At-Risk Youth: What Can Be Done?

kids_having_fun sxchu_shofar

I realize that I went to the National Youth-At-Risk Conference earlier this month, and I have not written anything from it. Part of this reason is because I have so much else I have been wanting to write about. And part of this is that I am still processing what I learned.

For now, I will give my some initial thoughts. So, here are my top three take-aways:

  1. Poverty increases stress levels, which decreases brain function. Yes, I have written about this before (such as in Children and Poverty and the Brain, and Poverty, Stress, and the Brain). And, yes, there are plenty of exceptions of people who grew up in poverty who went on to achieve great success. But I heard talk after talk (and saw vast amounts of data) that illustrated this general principle. This decrease of brain function is often manifested in behavior that we often call “laziness” or “defiant.” We need to understand the source of the behaviors that we see, and focus on the core issue.
  2. Brains can change from negative function to positive. This fact was the most encouraging thing that I heard. Studies show that specific brain function can change in as little as 5 weeks. Of course, to reverse the decay of brain matter will take time and energy, but there is hope. We can do this!
  3. We need great teachers. We don’t necessarily need local teachers (though proximity does help when it comes to knowing the families of students). And we don’t need black male teachers to reach black male teachers (as explained by one of the presenters, who happened to be a black male). And we should continue to work at engaging parents and getting the community involved. But even absent all of that, having great teachers will make a difference in the lives of these students.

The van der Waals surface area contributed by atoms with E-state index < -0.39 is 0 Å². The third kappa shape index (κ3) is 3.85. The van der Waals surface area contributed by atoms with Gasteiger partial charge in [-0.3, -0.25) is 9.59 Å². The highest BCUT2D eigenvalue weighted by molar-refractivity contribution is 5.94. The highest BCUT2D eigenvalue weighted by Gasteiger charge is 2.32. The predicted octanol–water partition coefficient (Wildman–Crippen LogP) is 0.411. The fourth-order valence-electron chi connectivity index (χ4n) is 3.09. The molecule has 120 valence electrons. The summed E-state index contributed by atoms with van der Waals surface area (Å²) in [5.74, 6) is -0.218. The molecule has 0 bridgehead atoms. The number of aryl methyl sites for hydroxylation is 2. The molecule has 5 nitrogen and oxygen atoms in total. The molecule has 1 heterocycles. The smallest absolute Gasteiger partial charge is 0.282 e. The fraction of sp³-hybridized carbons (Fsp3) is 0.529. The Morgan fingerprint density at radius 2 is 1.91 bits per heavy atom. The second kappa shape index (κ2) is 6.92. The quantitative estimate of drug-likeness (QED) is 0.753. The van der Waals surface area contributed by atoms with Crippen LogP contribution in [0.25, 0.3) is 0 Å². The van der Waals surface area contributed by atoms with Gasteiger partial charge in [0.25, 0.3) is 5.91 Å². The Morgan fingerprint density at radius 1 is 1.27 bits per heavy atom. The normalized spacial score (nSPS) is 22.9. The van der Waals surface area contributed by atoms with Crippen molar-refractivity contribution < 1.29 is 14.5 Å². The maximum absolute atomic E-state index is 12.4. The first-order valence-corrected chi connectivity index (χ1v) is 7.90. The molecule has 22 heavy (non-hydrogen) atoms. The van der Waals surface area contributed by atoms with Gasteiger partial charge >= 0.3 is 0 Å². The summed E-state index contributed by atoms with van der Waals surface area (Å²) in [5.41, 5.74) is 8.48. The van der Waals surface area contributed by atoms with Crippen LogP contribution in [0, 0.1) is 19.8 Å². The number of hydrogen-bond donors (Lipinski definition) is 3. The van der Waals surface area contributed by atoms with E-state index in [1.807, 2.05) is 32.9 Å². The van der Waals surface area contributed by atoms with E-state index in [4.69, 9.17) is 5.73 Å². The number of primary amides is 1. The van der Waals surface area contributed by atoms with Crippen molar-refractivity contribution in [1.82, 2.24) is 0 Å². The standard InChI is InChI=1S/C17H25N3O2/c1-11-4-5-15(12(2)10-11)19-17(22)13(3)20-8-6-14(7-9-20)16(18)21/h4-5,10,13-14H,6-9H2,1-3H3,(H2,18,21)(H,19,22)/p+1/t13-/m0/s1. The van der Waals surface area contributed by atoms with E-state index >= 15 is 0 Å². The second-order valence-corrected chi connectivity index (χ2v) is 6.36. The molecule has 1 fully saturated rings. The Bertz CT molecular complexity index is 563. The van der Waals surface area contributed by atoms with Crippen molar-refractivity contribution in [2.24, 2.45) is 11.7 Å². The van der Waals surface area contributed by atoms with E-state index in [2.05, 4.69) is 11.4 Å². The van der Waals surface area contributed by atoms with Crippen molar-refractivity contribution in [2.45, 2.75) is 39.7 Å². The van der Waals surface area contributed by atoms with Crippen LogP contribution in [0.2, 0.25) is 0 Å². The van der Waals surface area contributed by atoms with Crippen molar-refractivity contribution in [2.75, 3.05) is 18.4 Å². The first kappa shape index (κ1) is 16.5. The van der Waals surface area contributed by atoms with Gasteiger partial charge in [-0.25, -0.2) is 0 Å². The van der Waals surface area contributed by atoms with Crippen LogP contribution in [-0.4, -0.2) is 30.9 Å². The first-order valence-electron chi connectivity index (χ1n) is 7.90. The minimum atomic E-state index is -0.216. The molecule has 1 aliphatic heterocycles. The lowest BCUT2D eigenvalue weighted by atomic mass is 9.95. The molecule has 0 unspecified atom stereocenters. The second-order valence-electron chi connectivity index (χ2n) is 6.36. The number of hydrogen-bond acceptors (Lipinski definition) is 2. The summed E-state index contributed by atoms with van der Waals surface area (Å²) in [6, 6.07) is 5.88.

I plan to revisit these ideas in the near future (I hope).

I’d love to hear from you. What questions or comments do you have about any of these points?

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**image courtesy of shofar via


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4 responses to “At-Risk Youth: What Can Be Done?”

  1. Joe says :

    Awesome post. I have been learning some of the same things. Easy to learn, but hard to apply in my own brain processes when dealing with the “lazy” and or “defiant” students. If you figure out how one becomes a great teacher in dealing with this, please post a how-to. 🙂

    • joeyespinosa says :

      You’re right — this does involve a change of thinking of how we evaluate behavior.

      I’m still learning about what makes a great teacher, but I think you have the 1st three steps down: 1) realize that you need to understand the source of the behavior problems (and not just deal with the problems), 2) Really CARE about the kids, 3) we as educators and leaders need to change our OWN thinking.

      If we can get teachers to grasp these 3, we’d be off to a great start.

  2. Becky Dukes says :

    The number one “game changer” is an effective teacher! Nothing else we do has the same impact. Of course, parent and community involvement help, but great teachers are the key to everything!!

    • joeyespinosa says :

      Yes! Though I’m new to education, I’m learning that same fact about teachers. I’m planning to make a public comment about that at the next school board meeting.

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